For Companies, Talking Politics or Opining on Social Issues Can Be Like Stepping on a Landmine
Just ask the CEO of Goya Foods
#BoycottGoya, #Goyaway. Minutes after the CEO of Goya Foods spoke at a White House roundtable of Hispanic leaders on July 9 and praised President Donald J. Trump, his company—famed for its beans, spices, and other staples of Hispanic cuisine—was being battered on social media. “We’re all truly blessed to have a leader like President Trump,” Robert Unanue said.
Tony Award–winning Hamilton star Lin-Manuel Miranda begged to differ, tweeting: “We learned to bake bread in this pandemic, we can learn to make our own adobo con pimienta.” Soon, Trump and his supporters were proudly showing off their support for the company, sparking even more ire against Goya from Trump opponents. With just a few words, Unanue had plunged his company into the heart of one of the most divisive elections in recent memory.
Our political affiliations can color much of what we do, from where we shop to who we date: online dating service OkCupid reports that since the 2016 election, nearly half of all users mention Trump—either positively or negatively—in their profiles. For businesses, from self-employed contractors to global corporations, venturing into politics or opining on social issues can—as Unanue discovered—be like stepping on a landmine. A donation to a business-friendly candidate might irk voters—and customers—incensed by the politician’s positions on other issues; a one-off tweet from a CEO about a hot-button topic like gun control could prompt adulation, or boycotts. And yet, using a corporate platform to speak out against perceived injustices is becoming increasingly common—and expected.
Few businesses are exempt from negotiating this new (and confusing) reality. Even Zoom calls aren’t safe: more employees than ever are arguing about politics during work hours. So how can companies stand up on topics they care about, lobby politicians on issues that impact their bottom line, and ensure employees stay friendly no matter who they vote for—and all without alienating customers, dragging a company’s good name into the political swamp, or denting workplace morale? We spoke with Questrom School of Business experts about how to mix business and politics.
Companies may have fears about taking a stand on political and social issues, but consumers are pretty clear about what they want: more than two-thirds of them say it’s important that companies get involved in sociopolitical issues, according to social media management platform Sprout Social. Many companies, of course, don’t get a choice in whether their brand gets sucked into a larger political conversation—as when Donald Trump, Jr., compared Syrian refugees to Skittles, or when Bernie Sanders tore into Amazon as its workers prepared to go on strike. And some find that taking a stand is inevitable.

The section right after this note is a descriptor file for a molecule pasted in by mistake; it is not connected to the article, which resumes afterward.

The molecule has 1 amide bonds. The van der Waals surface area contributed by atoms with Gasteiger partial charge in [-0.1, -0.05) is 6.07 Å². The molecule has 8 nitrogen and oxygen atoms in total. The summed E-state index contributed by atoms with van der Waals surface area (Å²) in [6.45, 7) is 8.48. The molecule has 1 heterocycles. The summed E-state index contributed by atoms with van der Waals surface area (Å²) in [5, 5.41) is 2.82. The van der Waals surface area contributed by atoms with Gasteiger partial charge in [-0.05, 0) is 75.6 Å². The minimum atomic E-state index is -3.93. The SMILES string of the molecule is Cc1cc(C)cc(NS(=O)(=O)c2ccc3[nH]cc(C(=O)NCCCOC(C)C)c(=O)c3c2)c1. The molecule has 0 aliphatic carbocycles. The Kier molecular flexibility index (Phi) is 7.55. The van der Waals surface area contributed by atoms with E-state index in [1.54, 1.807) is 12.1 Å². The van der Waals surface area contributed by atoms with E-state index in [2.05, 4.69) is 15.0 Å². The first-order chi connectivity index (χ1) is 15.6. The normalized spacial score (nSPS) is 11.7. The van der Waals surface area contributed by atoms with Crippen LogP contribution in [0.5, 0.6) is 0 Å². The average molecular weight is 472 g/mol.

“I don’t think the question is should a business speak up on a social or political issue anymore,” says Kabrina Chang (CAS’92), a clinical associate professor of markets, public policy, and law. “The demand will come from one or more stakeholders. And when they do, they’ll most likely disappoint one of the many groups of stakeholders—it’s an unavoidable drawback.”
In late 2019, Hallmark found this out the hard way. Three days after airing an ad that featured a lesbian couple kissing at their wedding, the company pulled the spot due to complaints from a conservative activist group—only to have the company CEO apologize and reinstate the ad the next day.
“Hallmark claimed they wanted to avoid controversy,” says Michael Salinger, Jacqueline and Arthur Bahr Professor, a professor of markets, public policy, and law, “but given the issue, there was no way to do that.”
If a company does decide to join the political conversation proactively, it’s imperative that management first consider their brand history, core values, and most important, their audience. “If a firm knows its customer base and its market segment very well—and it’s relatively homogenous—they can certainly gain favor by taking a political stance that is in line with their core customers,” says Dylan Walker, an assistant professor of information systems. One example is outdoor clothing company Patagonia.
In 2017, after President Trump ordered an 85 percent reduction in the size of Utah’s Bears Ears National Monument, Patagonia openly joined the fight for public lands. The designer and retailer positions itself as an activist company, frequently getting involved in politics, from publicly endorsing candidates to suing the government.
The company has been donating to climate action organizations for years. As a result, speaking up about Bears Ears was consistent with its values—and those of its customers.
“Knowing that a business cannot satisfy every group of stakeholders in making a statement on a controversial issue,” says Chang, “the most authentic thing to do is act consistently with what it stands for.”
At a time when consumers are both wiser and more jaded about the motives of a company taking a sociopolitical stance—according to a 2019 Edelman Trust report, 56 percent of people believe that too many brands are guilty of “woke-washing,” using social justice issues to get in the public’s good graces with the sole intent of selling more—that consistency is vital.